Commonwealth Amusements built the The Heritage Plaza 5 that opened on March 21, 1986 in a strip shopping center just behind the Heritage Park Mall giving them a more convenient multiplex for Midwest City patrons. Commonwealth had acquired the interior Heritage Park Mal Mall 3 from the Oklahoma Cinema Circuit on June 5, 1981.
United Artists bought out Commonwealth Amusement in November of 1988. Aggressively building 6- and 8-screen facilities throughout the United States, UA started to weed out smaller theaters. It had 9 OKC locations at the start of 1989. A year later, it had just four. UA closed the French Market 2, Quail Plaza 2, Reding 4, and Shepherd Twin in 1989. It would retain both Heritage Park locations, its Almonte 6, and would keep the North Park quad a little longer before closing it.
On November 16, 1996, Hollywood Theaters took on the remaining United Artists theatres with the two Midwest City Heritage Park venues and the Almonte. Hollywood would join the megaplex boom soon thereafter operating the Spotlight 14 and Penn Square 10 as market-changers, Cinemark launched the Tinseltown USA and AMC opened its Quail Spring 24 in OKC.
Hollywood Theaters made it to the end of a 30-year lease as the Heritage Park Mall 3 as a first-run theater closing July 25, 1999. The circuit locked up the Heritage Park 5 after shows on January 31, 2006 and didn’t come back. The operator was likely assumed the end of a 20-year lease. But later in the year, it was sued for back rent payments with a November court order trying to evict the theater circuit. This appears to have been a successful plan and the facility was converted to a church.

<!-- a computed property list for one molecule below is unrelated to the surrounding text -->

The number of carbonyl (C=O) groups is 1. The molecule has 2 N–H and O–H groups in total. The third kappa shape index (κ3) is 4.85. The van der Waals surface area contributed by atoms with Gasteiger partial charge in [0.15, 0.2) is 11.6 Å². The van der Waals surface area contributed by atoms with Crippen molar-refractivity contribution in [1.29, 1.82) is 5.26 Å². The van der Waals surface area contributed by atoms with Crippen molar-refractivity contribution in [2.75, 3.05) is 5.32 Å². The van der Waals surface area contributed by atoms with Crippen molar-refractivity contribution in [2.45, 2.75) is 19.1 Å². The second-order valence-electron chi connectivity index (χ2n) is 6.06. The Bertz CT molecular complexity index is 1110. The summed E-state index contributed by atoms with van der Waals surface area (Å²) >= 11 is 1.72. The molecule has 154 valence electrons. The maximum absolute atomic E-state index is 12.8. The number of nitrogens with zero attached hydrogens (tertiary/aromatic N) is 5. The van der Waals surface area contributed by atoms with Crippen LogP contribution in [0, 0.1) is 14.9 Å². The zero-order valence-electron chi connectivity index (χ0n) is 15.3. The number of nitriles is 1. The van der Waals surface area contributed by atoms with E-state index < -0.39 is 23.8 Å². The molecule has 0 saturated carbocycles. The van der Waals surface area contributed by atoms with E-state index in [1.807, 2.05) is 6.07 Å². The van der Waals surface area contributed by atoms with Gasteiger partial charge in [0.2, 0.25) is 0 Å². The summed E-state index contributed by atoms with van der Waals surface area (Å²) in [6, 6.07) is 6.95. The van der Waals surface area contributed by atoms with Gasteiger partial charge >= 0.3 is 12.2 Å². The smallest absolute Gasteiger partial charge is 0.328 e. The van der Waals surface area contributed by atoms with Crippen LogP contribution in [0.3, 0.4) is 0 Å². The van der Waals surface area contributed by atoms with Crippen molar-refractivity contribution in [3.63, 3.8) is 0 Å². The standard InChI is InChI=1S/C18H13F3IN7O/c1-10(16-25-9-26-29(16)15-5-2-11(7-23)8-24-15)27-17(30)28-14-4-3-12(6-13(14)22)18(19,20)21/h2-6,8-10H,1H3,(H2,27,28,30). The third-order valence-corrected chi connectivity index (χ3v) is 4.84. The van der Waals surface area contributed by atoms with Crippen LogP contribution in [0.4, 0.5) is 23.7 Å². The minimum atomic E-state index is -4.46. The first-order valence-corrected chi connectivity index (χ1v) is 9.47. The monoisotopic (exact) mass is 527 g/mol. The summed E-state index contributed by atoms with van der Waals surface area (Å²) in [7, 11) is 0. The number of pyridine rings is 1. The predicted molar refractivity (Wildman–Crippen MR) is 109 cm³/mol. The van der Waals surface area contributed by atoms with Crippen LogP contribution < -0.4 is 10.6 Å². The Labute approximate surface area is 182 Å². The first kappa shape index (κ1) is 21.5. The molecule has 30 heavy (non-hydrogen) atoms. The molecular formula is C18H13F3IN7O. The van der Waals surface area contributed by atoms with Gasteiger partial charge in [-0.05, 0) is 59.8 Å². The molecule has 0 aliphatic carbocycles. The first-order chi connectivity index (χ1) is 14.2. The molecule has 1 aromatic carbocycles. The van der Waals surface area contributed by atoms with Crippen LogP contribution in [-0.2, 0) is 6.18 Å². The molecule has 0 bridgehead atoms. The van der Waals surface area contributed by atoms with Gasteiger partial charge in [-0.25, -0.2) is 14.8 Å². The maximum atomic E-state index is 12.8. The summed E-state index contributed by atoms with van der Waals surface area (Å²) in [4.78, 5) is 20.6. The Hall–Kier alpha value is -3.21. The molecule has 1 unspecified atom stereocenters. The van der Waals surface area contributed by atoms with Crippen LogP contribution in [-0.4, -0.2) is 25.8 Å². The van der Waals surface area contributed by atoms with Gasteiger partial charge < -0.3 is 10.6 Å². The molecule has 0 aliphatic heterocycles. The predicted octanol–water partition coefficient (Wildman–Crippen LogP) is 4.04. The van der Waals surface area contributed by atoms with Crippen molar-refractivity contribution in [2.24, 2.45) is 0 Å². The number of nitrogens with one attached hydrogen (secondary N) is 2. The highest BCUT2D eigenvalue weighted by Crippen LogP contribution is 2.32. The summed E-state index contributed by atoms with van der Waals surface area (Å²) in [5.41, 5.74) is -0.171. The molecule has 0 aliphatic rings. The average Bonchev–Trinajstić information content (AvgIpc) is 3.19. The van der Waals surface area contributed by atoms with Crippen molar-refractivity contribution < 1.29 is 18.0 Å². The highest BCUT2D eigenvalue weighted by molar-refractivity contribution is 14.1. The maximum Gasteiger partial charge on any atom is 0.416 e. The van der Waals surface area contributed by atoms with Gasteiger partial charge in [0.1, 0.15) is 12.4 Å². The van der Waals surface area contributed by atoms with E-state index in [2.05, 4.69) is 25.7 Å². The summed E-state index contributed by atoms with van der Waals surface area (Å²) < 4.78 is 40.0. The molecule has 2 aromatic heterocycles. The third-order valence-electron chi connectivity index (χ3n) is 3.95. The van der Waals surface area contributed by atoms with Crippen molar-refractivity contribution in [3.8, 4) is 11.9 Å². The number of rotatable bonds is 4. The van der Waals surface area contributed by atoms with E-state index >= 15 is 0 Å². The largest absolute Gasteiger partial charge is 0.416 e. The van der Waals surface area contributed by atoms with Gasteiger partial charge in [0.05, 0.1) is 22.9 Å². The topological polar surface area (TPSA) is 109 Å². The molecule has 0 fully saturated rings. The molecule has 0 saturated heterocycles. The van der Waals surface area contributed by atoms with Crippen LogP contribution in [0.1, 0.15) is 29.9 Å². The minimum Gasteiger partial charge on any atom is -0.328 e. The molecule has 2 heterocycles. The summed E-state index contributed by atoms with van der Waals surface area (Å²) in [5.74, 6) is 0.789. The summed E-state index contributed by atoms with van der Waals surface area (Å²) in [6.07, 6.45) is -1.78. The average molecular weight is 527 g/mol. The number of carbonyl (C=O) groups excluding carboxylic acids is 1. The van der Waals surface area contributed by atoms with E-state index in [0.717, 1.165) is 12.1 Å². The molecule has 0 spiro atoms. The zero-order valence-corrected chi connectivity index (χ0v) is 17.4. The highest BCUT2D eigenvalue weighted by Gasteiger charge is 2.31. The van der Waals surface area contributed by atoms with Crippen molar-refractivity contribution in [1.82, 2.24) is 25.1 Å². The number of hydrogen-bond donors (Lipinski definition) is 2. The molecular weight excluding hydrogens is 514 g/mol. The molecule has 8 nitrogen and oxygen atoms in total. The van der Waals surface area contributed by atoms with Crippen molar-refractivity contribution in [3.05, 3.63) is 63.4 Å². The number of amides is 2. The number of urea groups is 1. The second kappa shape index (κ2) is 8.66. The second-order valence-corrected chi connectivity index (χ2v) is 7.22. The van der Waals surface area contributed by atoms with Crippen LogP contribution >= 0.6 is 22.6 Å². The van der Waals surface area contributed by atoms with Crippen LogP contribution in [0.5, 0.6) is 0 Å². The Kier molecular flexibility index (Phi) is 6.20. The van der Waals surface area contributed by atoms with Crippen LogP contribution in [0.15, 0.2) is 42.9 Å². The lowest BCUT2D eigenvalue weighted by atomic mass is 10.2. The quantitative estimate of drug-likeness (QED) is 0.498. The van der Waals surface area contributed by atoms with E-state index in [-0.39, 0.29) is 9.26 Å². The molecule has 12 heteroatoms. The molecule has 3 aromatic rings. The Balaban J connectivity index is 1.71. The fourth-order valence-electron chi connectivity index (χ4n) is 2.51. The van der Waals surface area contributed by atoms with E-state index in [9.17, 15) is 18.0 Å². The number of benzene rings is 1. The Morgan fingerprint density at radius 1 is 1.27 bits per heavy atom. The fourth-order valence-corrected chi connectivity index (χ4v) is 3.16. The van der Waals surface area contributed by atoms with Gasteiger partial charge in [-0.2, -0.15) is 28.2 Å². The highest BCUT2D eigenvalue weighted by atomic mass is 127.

kpdennis: During your days of working in the UA office in Denver did you happen to work with a Jay McIntyre? He would have come there from Atlanta where he was in charge of the assimilation of the newly purchased Georgia Theater Company followed by Litchfield as well. I think he was from Ohio or maybe Pennsylvania and his first duty was to get rid of every projectionist (union or not). His second job was to get rid of every inherited manager who did not measure up to UA standards, which of course was all of them.
When he left he said he was off to Denver to be in charge of in motion seating. That was some type of system where the seats were supposed to move or vibrate in sync with the screen action. At least that’s what he said. Regardless he said it was a big step up the corporate ladder since Denver was UA HQ.
Stan Malone, thanks for the thumbnail business history, interesting. Jay McIntyre- The name does not ring any bells. My last four years at UA, I was in the new business department, where we looked for alternative uses for the theaters during business off-hours. We did install one auditorium in Denver with video game controllers, for a movie system that allowed the audience to select options and direct the outcome of the film. Perhaps there was some other initiative Mr. McIntyre was involved with before the new business group began circa 1994 I was at UA until 1998.